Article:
When and where are catfish fat fish?

12 May 2021

When and where are catfish fat fish?

A fat catfish is valuable for many reasons. In tropical northern Australia, fat fork-tailed catfish (Neoarius graeffei) effectively move energy around river-floodplain systems by feeding on the floodplain and bringing that productivity back into the river when floods subside. Fork-tailed catfish are also a highly valued food source for Indigenous people and have symbolic importance in local belief systems – and fish that are too skinny are less desirable and are often thrown back. But how does a catfish become a valuable fat fish?

 

Catfish can become really valuable “fat fish” that important for food webs and as a food source for people who live along northern rivers. Photo NERP Northern Australia Hub.

Both Indigenous knowledge and ecological research suggest that fish energy (fat) reserves are linked to the magnitude of wet season flows and seasonal changes in flows. New Hub research led by Dr Leah Beesley of the University of Western Australia investigated the importance of river flows and habitats in shaping the energy reserves of fork-tailed catfish in Western Australia’s Fitzroy River.

Catfish body condition and intramuscular fat were greater following moderate to high wet season flows, and smaller following a very low wet season. Body condition and fat generally declined as the dry season progressed, meaning that energy stored by the fish during the wet season sustains them during the dry. In addition, catfish living in large pools during the dry season had more body fat than fish in smaller pools.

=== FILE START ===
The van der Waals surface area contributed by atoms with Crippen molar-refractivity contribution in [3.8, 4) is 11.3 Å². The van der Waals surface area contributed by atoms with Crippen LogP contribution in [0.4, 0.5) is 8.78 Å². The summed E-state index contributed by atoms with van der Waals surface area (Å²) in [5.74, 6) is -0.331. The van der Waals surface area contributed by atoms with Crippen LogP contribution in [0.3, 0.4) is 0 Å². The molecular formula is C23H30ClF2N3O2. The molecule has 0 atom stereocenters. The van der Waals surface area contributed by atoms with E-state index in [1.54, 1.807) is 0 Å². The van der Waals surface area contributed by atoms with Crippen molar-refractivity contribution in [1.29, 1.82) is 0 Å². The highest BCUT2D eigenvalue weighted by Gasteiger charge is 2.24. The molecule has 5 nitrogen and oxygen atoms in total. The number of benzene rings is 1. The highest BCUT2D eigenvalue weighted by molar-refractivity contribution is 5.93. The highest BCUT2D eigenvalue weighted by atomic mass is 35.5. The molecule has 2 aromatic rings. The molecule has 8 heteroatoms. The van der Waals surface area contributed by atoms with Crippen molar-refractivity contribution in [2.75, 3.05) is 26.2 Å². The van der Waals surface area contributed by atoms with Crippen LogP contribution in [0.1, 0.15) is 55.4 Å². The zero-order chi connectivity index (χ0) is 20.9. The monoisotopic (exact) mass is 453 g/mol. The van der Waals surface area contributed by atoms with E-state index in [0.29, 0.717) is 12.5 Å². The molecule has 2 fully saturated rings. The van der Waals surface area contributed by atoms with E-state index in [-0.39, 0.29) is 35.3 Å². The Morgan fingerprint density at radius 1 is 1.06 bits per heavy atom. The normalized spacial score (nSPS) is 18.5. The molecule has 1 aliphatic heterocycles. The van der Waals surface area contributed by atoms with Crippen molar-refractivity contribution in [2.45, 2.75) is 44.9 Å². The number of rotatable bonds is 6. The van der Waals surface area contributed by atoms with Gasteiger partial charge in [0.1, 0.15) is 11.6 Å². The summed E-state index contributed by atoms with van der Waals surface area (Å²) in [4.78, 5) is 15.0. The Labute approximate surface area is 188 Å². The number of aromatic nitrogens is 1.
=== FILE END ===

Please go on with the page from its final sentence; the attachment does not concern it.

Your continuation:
Catfish living in larger pools during the dry season had more body fat than fish in smaller pools. Photo Leah Beesley.

This work reinforces the importance of wet season flows on the health of these important fish – the floods help them fatten up during the wet, and larger pools during the dry season allow them to maintain better condition. When planning for water resource development and extraction in the Fitzroy, consideration should also be given to the flows of the previous wet season – catfish would be in the poorest condition, and most vulnerable, at the end of a dry season that follows a poor wet season and so water extraction at these times could be risky for these fish.

This work is part of a larger project investigating the environmental water needs of the Fitzroy River, led by Professor Michael Douglas at the University of Western Australia.

 

Western Australia’s Fitzroy River. Photo Leah Beesley.

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